Apple vs. Samsung: What Doesn’t Compute
I’m not a lawyer, but I am an analyst who unfortunately has participated in some of the largest corporate legal battles, has two immediate family members who are IP lawyers, and has had to decide on industrial design for consumer electronics. None of this qualifies me to give legal advice, but I am able to spot some very interesting things in technology lawsuits. The Apple-Samsung lawsuit was no different, as it was full of opportunity and oddities, and I wanted to share just a few observations.
The first thing I want to be clear on is that it is apparent to me that based upon the evidence and common sense, I believe Samsung infringed on at least few of Apple’s patents. Just looking at the Samsung phones before and after and hearing about the need to be like Apple was enough for anyone would to arrive at that conclusion that some phones were made to look like Apple’s. What I am not saying here is that I agree with everything that the jury came back with either; I don’t. I am not a lawyer and I did not see every shred of evidence that the jurors saw.
With that off my chest, let’s dive into some of these things that I found unique or odd about the trial.
I’ve Seen That “Aligned Grid” Before
Two of the patents under scrutiny dealt with the way iOS icons are set in a grid with a lower bar situated at the bottom for apps. Specifically, these were patents USD604,305 and US 3,470,983. It was funny, the first thing I thought of was my Windows desktop where I have icons aligned in a gird with my most used icons pinned to my taskbar. I remember old versions of Windows where it would “Align to Grid”, too. So really, what is so unique or special about this patent? Is it the fact that I am using it on a PC and the patent is on a phone? I find this one odd.
I’ve Seen That “Pinch and Zoom” Before
I remember getting an early preview of Microsoft’s original Surface table, now called PixelSense. It could recognize over 50 simultaneous touch points as it was designed for more than one person and entire hands. One of Surface’s special features was to pinch and zoom in on photographs…. almost exactly like the iPhone. Apple’s two finger pinch and zoom is covered under US 7,844,915. I am certain that Microsoft and Apple are dealing with this in one way or another behind closed doors, and I speculate that based upon Microsoft Research budget and amount of years they had been working on Surface, they have the upper hand. Remember, Apple was not the juggernaut it is today with more cash and market cap than anyone, therefore putting Microsoft in a better position to patent pinch and zoom.
I’ve Seen Those Curves Before
One of the other key patents Apple was fighting in court was related to the rounded corners. Apple had two design patents related to the corners. The two patents, USD504,889 and USD593,087 were both patents related to many physical elements combined, including rounded corners. Those curves are specifically 90 degree curves related to the same curvature in Apple’s legacy icons which date back over 20 years. I ask, does it make sense that someone can patent a curve? It does to the USPO, but in other designs like cars, you see related curves all the time, yes? I mean, really, do curves seem like something that is patentable? On the top is the Compaq T1100 sold in 2003 and on the bottom is Apple’s patent filed in 2004.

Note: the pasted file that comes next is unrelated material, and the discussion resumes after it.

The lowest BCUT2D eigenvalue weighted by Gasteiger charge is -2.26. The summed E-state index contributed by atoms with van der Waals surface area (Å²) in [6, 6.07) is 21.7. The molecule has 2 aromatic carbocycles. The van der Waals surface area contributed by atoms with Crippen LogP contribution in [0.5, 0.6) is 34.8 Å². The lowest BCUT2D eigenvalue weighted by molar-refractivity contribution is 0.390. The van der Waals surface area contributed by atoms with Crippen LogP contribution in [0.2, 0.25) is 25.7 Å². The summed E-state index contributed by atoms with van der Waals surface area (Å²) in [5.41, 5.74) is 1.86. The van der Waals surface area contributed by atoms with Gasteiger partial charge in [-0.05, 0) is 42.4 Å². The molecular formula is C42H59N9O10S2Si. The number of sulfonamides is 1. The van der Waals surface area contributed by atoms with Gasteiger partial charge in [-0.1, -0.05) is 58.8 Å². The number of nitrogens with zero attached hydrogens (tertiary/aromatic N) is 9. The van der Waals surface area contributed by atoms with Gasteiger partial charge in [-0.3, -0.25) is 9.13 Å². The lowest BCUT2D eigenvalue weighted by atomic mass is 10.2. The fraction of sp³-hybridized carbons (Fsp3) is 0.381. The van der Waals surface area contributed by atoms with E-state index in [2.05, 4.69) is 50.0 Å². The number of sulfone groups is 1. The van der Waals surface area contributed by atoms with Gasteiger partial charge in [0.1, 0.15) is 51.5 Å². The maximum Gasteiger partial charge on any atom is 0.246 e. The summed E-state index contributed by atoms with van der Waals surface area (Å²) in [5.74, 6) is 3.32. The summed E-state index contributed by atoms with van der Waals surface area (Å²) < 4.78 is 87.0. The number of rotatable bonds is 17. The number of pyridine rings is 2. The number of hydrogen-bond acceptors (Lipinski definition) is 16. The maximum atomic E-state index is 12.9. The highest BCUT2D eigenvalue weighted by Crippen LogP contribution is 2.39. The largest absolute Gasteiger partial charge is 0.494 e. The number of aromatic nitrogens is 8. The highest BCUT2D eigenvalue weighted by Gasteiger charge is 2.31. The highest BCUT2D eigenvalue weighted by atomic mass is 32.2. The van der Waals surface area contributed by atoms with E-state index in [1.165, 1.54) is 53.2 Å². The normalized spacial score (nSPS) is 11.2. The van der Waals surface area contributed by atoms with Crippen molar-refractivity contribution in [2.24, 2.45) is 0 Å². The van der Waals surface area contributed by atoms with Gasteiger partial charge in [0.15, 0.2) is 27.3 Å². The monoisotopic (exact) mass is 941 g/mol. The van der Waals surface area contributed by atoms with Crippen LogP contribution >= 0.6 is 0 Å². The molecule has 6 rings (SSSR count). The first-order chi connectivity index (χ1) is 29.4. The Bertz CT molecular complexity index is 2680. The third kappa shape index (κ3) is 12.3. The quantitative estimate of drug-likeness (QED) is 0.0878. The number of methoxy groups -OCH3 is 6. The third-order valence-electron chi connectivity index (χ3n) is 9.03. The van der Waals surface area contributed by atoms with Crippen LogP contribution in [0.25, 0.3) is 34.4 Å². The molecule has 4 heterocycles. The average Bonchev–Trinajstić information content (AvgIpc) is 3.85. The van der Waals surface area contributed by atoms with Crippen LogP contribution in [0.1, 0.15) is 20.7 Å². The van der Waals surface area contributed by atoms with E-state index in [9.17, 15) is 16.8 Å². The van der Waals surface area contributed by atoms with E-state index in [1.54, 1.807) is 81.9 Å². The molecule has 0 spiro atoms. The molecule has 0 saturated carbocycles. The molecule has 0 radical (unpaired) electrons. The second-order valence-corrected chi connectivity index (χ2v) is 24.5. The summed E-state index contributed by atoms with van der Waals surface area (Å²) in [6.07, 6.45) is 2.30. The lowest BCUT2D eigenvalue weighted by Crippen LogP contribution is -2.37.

Would You Confuse an Apple and Samsung Phone?
One very prominent scene inside the courtroom was when Apple icon designer Susan Kare testified even she confused the Galaxy for the iPhone. I’ll give Mrs. Kare the benefit of the doubt, as maybe she was just looking at the icons, but I doubt anyone else on earth would confuse the two phones. Every Galaxy S has a “SAMSUNG” and “AT&T” logo on the front of the phone and you certainly wouldn’t make the mistake of buying the wrong phone as the carton is clearly labeled Samsung. So if consumers wouldn’t confuse the two and wouldn’t mistakenly buy the wrong phone, how damaging is the similarity, really? Have you ever heard even a rumor of someone mistakenly buying a Samsung phone and thought it was an iPhone? If you have, please let me know in the comments below.
So I have brought up some possible inconsistencies or “horse sense” that may go against what the jury said and potentially even against patent law, so what? I think if we cannot look at ourselves in the mirror, be honest with each other on what violates a patent or if there even is a patent to violate, the U.S. patent system itself will lose credibility and is doomed. If reasonable intelligent people can’t even make sense of it, then what does that say about the problems we will face in a few years as companies become even more litigious as they file patent after patent just so they don’t get burned down the road? I hope more good than harm comes out of this patent spat. The big picture is really about continued innovation. We should all pay heed to what Ben said so well yesterday, “The key to the future will be to seek out new opportunities with fresh thinking and innovative ideas. To those that think innovation is dead I pose this question: Have all the problems of the present and the future been solved? Until the answer is yes, there will always be room for innovation.” Let’s not let the patent system stifle that innovation and let’s use some common sense as we approach it.